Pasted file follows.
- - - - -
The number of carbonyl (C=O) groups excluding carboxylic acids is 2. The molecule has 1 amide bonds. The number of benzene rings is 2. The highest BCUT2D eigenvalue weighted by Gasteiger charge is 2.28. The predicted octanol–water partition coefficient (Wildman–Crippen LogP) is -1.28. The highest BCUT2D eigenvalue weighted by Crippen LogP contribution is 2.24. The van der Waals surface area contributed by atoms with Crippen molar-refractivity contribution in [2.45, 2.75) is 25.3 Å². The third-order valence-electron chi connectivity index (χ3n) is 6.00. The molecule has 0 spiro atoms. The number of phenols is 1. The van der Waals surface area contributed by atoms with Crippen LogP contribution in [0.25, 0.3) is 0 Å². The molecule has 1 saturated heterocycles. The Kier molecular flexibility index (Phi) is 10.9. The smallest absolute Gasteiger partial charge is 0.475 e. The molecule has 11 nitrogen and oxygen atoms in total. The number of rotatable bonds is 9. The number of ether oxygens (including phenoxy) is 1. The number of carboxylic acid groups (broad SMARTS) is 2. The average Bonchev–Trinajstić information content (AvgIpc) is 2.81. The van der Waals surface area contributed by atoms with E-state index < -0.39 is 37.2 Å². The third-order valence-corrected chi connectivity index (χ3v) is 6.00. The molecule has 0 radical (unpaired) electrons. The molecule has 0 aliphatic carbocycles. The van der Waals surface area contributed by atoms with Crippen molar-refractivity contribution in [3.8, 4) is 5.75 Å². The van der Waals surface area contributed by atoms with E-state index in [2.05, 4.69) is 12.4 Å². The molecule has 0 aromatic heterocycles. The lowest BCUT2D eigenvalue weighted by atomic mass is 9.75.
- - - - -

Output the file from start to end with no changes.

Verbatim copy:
The number of carbonyl (C=O) groups excluding carboxylic acids is 2. The molecule has 1 amide bonds. The number of benzene rings is 2. The highest BCUT2D eigenvalue weighted by Gasteiger charge is 2.28. The predicted octanol–water partition coefficient (Wildman–Crippen LogP) is -1.28. The highest BCUT2D eigenvalue weighted by Crippen LogP contribution is 2.24. The van der Waals surface area contributed by atoms with Crippen molar-refractivity contribution in [2.45, 2.75) is 25.3 Å². The third-order valence-electron chi connectivity index (χ3n) is 6.00. The molecule has 0 spiro atoms. The number of phenols is 1. The van der Waals surface area contributed by atoms with Crippen LogP contribution in [0.25, 0.3) is 0 Å². The molecule has 1 saturated heterocycles. The Kier molecular flexibility index (Phi) is 10.9. The smallest absolute Gasteiger partial charge is 0.475 e. The molecule has 11 nitrogen and oxygen atoms in total. The number of rotatable bonds is 9. The number of ether oxygens (including phenoxy) is 1. The number of carboxylic acid groups (broad SMARTS) is 2. The average Bonchev–Trinajstić information content (AvgIpc) is 2.81. The van der Waals surface area contributed by atoms with E-state index < -0.39 is 37.2 Å². The third-order valence-corrected chi connectivity index (χ3v) is 6.00. The molecule has 0 radical (unpaired) electrons. The molecule has 0 aliphatic carbocycles. The van der Waals surface area contributed by atoms with Crippen molar-refractivity contribution in [3.8, 4) is 5.75 Å². The van der Waals surface area contributed by atoms with E-state index in [2.05, 4.69) is 12.4 Å². The molecule has 0 aromatic heterocycles. The lowest BCUT2D eigenvalue weighted by atomic mass is 9.75.